- Natasha Janardan/Daily
By Jeff Garland, Daily Sports Writer
Published April 21, 2013
Flying from sideline to sideline, executing awe-inspiring shots and rattling No. 6 Peter Kobelt, his Buckeye opponent, No. 10 Evan King closed out his record-setting home career at Michigan by playing the style of tennis that has garnered him so much acclaim and success.
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Before the senior could win his much-hyped singles match Sunday, though, the Michigan men’s tennis team surrendered the match and the regular-season Big Ten championship to archrival Ohio State.
From the opening serve, the Michigan senior took control of the match, exerting his strengths and forcing Kobelt to play away from his.
“I put him in a couple awkward situations that I knew he didn’t like,” King said. “I was able to keep my composure when things weren’t going as well as I would’ve liked.”
Kobelt showed his frustration by repeatedly slamming his racquet into the hard court and blurting out expletives.
One shot from King, in particular, really rattled the Buckeye. In the second set, King chased down a fast-moving ball on the near sideline and whipped a strong backhand crosscourt, flabbergasting Kobelt. The ball flew past his outstretched arm, drawing a big cheer from the home faithful.
The match ended with King leading Kobelt, 6-4, 5-5, and primed to close it out in a matter of moments.
The home atmosphere certainly had a lot to do with the comfort King felt out on the court. After mishitting a return volley into the net, giving his opponent the advantage in the deuce in an important second-set game, King seemed unfazed, even managing to calmly joke to the crowd.
“That would have been nice,” King said on the court.
In general, though, King simply loved the atmosphere that his home fans provided for him, and he thrived in it.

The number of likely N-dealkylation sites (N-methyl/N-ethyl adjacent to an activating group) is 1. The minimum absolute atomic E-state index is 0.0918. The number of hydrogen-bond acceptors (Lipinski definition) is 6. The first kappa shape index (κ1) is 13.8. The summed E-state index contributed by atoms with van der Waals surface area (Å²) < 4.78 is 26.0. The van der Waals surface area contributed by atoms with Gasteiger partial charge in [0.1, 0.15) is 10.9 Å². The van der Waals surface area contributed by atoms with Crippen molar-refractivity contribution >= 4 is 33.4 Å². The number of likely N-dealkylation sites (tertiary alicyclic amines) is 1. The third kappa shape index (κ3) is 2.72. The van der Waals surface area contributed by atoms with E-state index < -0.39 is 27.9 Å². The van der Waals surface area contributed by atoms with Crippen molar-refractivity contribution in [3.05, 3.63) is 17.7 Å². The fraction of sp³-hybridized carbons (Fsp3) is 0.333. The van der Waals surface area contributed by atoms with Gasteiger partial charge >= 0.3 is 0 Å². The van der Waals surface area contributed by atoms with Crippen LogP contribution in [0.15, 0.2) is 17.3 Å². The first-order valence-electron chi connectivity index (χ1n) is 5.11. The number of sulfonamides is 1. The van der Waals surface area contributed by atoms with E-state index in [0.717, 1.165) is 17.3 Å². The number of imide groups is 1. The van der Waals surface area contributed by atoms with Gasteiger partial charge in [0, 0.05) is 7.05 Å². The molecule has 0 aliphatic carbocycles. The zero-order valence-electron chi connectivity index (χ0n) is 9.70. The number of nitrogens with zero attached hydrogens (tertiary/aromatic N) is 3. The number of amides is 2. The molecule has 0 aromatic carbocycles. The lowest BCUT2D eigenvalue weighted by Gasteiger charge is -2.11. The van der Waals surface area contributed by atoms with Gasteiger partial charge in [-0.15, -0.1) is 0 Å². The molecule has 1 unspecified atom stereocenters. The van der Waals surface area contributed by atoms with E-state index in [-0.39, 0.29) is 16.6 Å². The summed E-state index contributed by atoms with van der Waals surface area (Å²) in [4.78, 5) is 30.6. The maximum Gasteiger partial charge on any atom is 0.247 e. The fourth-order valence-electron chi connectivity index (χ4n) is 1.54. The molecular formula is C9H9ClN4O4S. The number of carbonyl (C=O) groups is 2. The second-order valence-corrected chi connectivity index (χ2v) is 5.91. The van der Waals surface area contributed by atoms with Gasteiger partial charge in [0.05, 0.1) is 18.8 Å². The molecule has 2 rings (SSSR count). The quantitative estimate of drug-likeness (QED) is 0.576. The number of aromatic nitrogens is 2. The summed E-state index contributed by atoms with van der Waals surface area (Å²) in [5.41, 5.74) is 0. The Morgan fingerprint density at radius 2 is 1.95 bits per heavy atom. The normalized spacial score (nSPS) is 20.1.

As a Wolverine, King set the school record for most combined doubles and singles wins a couple of weeks ago, and with several wins since, his mark now stands at 188 wins (110 singles, 78 doubles).
Other notable achievements include being named Big Ten Athlete of the Week nine times throughout his career and being one of just five Wolverines to win 100 singles matches.
Perhaps playing in front of his friends and family has provided him with the most joy, though.
“It’s awesome,” King said. “This is the last time for a while that I’ll have this many people completely in my favor ... and it’s amazing. This is the most fun tennis has ever been for me so I’m definitely going to miss the home-court crowd.”
Personal feelings aside, King knows that his team has work to do to achieve its goals, and his success is vital to that of his team.
The Wolverines will travel to Columbus next week for the Big Ten Tournament, and perhaps another meeting with Ohio State is in the cards. King certainly thinks so.
“I’ll probably get another shot at (Kobelt) this year,” King said. “It stinks that the Big Ten Tournament is in Columbus, so we have to go to that state down there. But we’re going to go after it. We know we can compete with them. We know we can get a victory against them. We just have to go out and do it.”